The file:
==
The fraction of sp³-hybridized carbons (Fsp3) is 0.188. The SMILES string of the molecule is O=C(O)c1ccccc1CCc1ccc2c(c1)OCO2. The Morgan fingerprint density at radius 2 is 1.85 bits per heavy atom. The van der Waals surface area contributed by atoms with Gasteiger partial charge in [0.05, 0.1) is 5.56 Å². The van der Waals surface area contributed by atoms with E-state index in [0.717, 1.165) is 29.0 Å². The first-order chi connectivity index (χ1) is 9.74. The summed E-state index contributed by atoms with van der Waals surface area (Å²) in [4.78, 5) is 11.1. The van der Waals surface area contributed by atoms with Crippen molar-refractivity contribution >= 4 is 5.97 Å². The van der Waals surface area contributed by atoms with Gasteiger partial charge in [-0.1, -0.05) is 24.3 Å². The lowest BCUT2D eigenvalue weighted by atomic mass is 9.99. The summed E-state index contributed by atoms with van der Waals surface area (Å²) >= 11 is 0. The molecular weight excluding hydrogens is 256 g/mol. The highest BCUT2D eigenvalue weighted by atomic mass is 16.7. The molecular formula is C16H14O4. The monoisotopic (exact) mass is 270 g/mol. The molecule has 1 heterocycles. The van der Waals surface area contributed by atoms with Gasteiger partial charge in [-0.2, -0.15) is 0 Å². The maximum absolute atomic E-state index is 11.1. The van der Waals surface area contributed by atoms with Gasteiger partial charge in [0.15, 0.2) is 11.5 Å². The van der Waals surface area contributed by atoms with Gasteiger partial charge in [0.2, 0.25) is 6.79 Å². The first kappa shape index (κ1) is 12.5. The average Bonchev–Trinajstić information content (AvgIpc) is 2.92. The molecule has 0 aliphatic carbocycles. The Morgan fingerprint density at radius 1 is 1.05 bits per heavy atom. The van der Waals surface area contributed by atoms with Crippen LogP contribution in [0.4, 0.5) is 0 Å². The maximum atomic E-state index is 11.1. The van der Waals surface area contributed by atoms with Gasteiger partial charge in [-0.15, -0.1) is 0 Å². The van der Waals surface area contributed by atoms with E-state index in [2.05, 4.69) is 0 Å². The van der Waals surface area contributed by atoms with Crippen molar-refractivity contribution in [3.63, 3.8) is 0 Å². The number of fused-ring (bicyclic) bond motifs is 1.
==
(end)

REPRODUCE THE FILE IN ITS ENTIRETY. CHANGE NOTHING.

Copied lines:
The fraction of sp³-hybridized carbons (Fsp3) is 0.188. The SMILES string of the molecule is O=C(O)c1ccccc1CCc1ccc2c(c1)OCO2. The Morgan fingerprint density at radius 2 is 1.85 bits per heavy atom. The van der Waals surface area contributed by atoms with Gasteiger partial charge in [0.05, 0.1) is 5.56 Å². The van der Waals surface area contributed by atoms with E-state index in [0.717, 1.165) is 29.0 Å². The first-order chi connectivity index (χ1) is 9.74. The summed E-state index contributed by atoms with van der Waals surface area (Å²) in [4.78, 5) is 11.1. The van der Waals surface area contributed by atoms with Crippen molar-refractivity contribution >= 4 is 5.97 Å². The van der Waals surface area contributed by atoms with Gasteiger partial charge in [-0.1, -0.05) is 24.3 Å². The lowest BCUT2D eigenvalue weighted by atomic mass is 9.99. The summed E-state index contributed by atoms with van der Waals surface area (Å²) >= 11 is 0. The molecular weight excluding hydrogens is 256 g/mol. The highest BCUT2D eigenvalue weighted by atomic mass is 16.7. The molecular formula is C16H14O4. The monoisotopic (exact) mass is 270 g/mol. The molecule has 1 heterocycles. The van der Waals surface area contributed by atoms with Gasteiger partial charge in [-0.2, -0.15) is 0 Å². The maximum absolute atomic E-state index is 11.1. The van der Waals surface area contributed by atoms with Gasteiger partial charge in [0.15, 0.2) is 11.5 Å². The van der Waals surface area contributed by atoms with Gasteiger partial charge in [0.2, 0.25) is 6.79 Å². The first kappa shape index (κ1) is 12.5. The average Bonchev–Trinajstić information content (AvgIpc) is 2.92. The molecule has 0 aliphatic carbocycles. The Morgan fingerprint density at radius 1 is 1.05 bits per heavy atom. The van der Waals surface area contributed by atoms with Crippen LogP contribution in [0.4, 0.5) is 0 Å². The maximum atomic E-state index is 11.1. The van der Waals surface area contributed by atoms with Gasteiger partial charge in [-0.15, -0.1) is 0 Å². The van der Waals surface area contributed by atoms with E-state index in [2.05, 4.69) is 0 Å². The van der Waals surface area contributed by atoms with Crippen molar-refractivity contribution in [3.63, 3.8) is 0 Å². The number of fused-ring (bicyclic) bond motifs is 1.